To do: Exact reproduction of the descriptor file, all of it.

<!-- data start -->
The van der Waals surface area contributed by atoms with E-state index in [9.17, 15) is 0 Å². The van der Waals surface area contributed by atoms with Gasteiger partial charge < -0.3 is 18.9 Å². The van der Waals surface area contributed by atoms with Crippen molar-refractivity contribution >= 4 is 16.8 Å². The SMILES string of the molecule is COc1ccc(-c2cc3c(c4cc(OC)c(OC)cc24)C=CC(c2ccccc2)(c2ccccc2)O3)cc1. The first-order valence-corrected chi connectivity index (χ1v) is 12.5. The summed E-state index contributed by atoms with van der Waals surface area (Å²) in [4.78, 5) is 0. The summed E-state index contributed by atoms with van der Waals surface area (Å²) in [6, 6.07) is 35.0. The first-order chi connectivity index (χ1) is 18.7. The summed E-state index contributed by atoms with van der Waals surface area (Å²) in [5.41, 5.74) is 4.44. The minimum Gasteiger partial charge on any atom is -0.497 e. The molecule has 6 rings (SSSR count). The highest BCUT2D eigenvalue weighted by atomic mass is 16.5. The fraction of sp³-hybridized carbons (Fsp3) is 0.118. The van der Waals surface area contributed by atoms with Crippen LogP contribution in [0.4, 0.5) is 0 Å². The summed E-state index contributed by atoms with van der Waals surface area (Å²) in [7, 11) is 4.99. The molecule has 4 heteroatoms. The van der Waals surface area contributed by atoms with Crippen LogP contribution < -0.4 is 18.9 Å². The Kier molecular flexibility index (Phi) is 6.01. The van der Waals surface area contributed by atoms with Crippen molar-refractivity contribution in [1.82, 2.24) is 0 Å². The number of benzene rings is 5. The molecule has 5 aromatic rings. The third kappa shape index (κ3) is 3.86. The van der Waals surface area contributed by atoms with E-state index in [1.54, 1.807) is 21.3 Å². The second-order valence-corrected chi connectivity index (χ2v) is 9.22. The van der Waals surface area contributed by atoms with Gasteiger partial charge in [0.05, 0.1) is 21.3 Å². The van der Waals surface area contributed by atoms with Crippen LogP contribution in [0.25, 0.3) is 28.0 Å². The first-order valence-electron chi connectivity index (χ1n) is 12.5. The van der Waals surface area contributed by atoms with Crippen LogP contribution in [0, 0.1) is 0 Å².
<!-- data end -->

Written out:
The van der Waals surface area contributed by atoms with E-state index in [9.17, 15) is 0 Å². The van der Waals surface area contributed by atoms with Gasteiger partial charge < -0.3 is 18.9 Å². The van der Waals surface area contributed by atoms with Crippen molar-refractivity contribution >= 4 is 16.8 Å². The SMILES string of the molecule is COc1ccc(-c2cc3c(c4cc(OC)c(OC)cc24)C=CC(c2ccccc2)(c2ccccc2)O3)cc1. The first-order valence-corrected chi connectivity index (χ1v) is 12.5. The summed E-state index contributed by atoms with van der Waals surface area (Å²) in [4.78, 5) is 0. The summed E-state index contributed by atoms with van der Waals surface area (Å²) in [6, 6.07) is 35.0. The first-order chi connectivity index (χ1) is 18.7. The summed E-state index contributed by atoms with van der Waals surface area (Å²) in [5.41, 5.74) is 4.44. The minimum Gasteiger partial charge on any atom is -0.497 e. The molecule has 6 rings (SSSR count). The highest BCUT2D eigenvalue weighted by atomic mass is 16.5. The fraction of sp³-hybridized carbons (Fsp3) is 0.118. The van der Waals surface area contributed by atoms with Crippen LogP contribution in [0.4, 0.5) is 0 Å². The summed E-state index contributed by atoms with van der Waals surface area (Å²) in [7, 11) is 4.99. The molecule has 4 heteroatoms. The van der Waals surface area contributed by atoms with Crippen LogP contribution < -0.4 is 18.9 Å². The Kier molecular flexibility index (Phi) is 6.01. The van der Waals surface area contributed by atoms with Crippen molar-refractivity contribution in [1.82, 2.24) is 0 Å². The number of benzene rings is 5. The molecule has 5 aromatic rings. The third kappa shape index (κ3) is 3.86. The van der Waals surface area contributed by atoms with E-state index in [1.54, 1.807) is 21.3 Å². The second-order valence-corrected chi connectivity index (χ2v) is 9.22. The van der Waals surface area contributed by atoms with Gasteiger partial charge in [0.05, 0.1) is 21.3 Å². The van der Waals surface area contributed by atoms with Crippen LogP contribution in [0.25, 0.3) is 28.0 Å². The first-order valence-electron chi connectivity index (χ1n) is 12.5. The van der Waals surface area contributed by atoms with Crippen LogP contribution in [0, 0.1) is 0 Å².